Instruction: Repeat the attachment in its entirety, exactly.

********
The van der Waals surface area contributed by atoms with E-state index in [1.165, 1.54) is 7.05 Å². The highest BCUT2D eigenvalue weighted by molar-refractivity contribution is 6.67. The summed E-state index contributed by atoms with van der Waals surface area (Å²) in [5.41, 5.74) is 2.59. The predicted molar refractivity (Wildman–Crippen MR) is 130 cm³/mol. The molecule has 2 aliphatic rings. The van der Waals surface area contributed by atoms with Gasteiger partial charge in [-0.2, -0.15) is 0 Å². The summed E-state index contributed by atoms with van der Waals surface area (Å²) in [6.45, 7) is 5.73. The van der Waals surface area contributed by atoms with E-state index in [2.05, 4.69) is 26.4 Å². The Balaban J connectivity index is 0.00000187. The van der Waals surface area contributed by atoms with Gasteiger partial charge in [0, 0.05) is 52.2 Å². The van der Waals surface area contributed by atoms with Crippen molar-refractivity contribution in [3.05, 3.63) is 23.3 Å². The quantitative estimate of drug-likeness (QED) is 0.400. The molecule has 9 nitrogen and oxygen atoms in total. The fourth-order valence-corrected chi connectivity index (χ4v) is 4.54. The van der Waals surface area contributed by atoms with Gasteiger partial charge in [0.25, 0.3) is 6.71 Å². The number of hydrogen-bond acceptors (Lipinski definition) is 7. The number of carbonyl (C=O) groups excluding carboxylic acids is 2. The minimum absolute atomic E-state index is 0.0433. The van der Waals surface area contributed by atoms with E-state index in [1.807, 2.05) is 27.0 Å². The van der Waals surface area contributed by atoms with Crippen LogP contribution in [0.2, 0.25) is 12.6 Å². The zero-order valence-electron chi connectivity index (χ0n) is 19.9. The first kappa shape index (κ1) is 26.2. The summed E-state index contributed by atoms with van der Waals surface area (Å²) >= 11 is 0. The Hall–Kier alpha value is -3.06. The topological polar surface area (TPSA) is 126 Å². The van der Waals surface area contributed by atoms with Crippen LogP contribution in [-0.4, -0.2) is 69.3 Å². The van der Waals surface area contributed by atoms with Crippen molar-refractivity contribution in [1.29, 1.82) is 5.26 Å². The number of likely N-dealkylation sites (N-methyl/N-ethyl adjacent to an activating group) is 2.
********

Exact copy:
The van der Waals surface area contributed by atoms with E-state index in [1.165, 1.54) is 7.05 Å². The highest BCUT2D eigenvalue weighted by molar-refractivity contribution is 6.67. The summed E-state index contributed by atoms with van der Waals surface area (Å²) in [5.41, 5.74) is 2.59. The predicted molar refractivity (Wildman–Crippen MR) is 130 cm³/mol. The molecule has 2 aliphatic rings. The van der Waals surface area contributed by atoms with Gasteiger partial charge in [-0.2, -0.15) is 0 Å². The summed E-state index contributed by atoms with van der Waals surface area (Å²) in [6.45, 7) is 5.73. The van der Waals surface area contributed by atoms with E-state index in [2.05, 4.69) is 26.4 Å². The Balaban J connectivity index is 0.00000187. The van der Waals surface area contributed by atoms with Gasteiger partial charge in [0, 0.05) is 52.2 Å². The van der Waals surface area contributed by atoms with Crippen molar-refractivity contribution in [3.05, 3.63) is 23.3 Å². The quantitative estimate of drug-likeness (QED) is 0.400. The molecule has 9 nitrogen and oxygen atoms in total. The fourth-order valence-corrected chi connectivity index (χ4v) is 4.54. The van der Waals surface area contributed by atoms with Gasteiger partial charge in [0.25, 0.3) is 6.71 Å². The number of hydrogen-bond acceptors (Lipinski definition) is 7. The number of carbonyl (C=O) groups excluding carboxylic acids is 2. The minimum absolute atomic E-state index is 0.0433. The van der Waals surface area contributed by atoms with E-state index in [1.807, 2.05) is 27.0 Å². The van der Waals surface area contributed by atoms with Crippen LogP contribution in [0.2, 0.25) is 12.6 Å². The zero-order valence-electron chi connectivity index (χ0n) is 19.9. The first kappa shape index (κ1) is 26.2. The summed E-state index contributed by atoms with van der Waals surface area (Å²) >= 11 is 0. The Hall–Kier alpha value is -3.06. The topological polar surface area (TPSA) is 126 Å². The van der Waals surface area contributed by atoms with Crippen LogP contribution in [-0.4, -0.2) is 69.3 Å². The van der Waals surface area contributed by atoms with Crippen molar-refractivity contribution in [1.29, 1.82) is 5.26 Å². The number of likely N-dealkylation sites (N-methyl/N-ethyl adjacent to an activating group) is 2.